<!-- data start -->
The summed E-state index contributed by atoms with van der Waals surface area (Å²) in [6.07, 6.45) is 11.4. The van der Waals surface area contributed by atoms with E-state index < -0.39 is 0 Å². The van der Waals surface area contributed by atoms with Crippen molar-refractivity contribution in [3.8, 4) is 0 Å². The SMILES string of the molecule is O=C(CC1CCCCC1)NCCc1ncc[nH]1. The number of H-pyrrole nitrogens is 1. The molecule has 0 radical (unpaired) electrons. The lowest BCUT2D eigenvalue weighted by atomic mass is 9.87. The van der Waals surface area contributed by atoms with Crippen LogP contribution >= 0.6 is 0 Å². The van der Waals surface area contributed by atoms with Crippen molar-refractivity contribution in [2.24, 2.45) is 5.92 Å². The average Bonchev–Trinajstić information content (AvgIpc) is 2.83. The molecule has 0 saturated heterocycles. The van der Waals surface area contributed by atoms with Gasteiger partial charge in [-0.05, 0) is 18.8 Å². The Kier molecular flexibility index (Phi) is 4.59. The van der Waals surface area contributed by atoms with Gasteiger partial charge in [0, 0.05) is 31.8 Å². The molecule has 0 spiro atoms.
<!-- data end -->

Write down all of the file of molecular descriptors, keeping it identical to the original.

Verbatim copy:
The summed E-state index contributed by atoms with van der Waals surface area (Å²) in [6.07, 6.45) is 11.4. The van der Waals surface area contributed by atoms with E-state index < -0.39 is 0 Å². The van der Waals surface area contributed by atoms with Crippen molar-refractivity contribution in [3.8, 4) is 0 Å². The SMILES string of the molecule is O=C(CC1CCCCC1)NCCc1ncc[nH]1. The number of H-pyrrole nitrogens is 1. The molecule has 0 radical (unpaired) electrons. The lowest BCUT2D eigenvalue weighted by atomic mass is 9.87. The van der Waals surface area contributed by atoms with Crippen LogP contribution >= 0.6 is 0 Å². The van der Waals surface area contributed by atoms with Crippen molar-refractivity contribution in [2.24, 2.45) is 5.92 Å². The average Bonchev–Trinajstić information content (AvgIpc) is 2.83. The molecule has 0 saturated heterocycles. The van der Waals surface area contributed by atoms with Gasteiger partial charge in [-0.05, 0) is 18.8 Å². The Kier molecular flexibility index (Phi) is 4.59. The van der Waals surface area contributed by atoms with Gasteiger partial charge in [0, 0.05) is 31.8 Å². The molecule has 0 spiro atoms.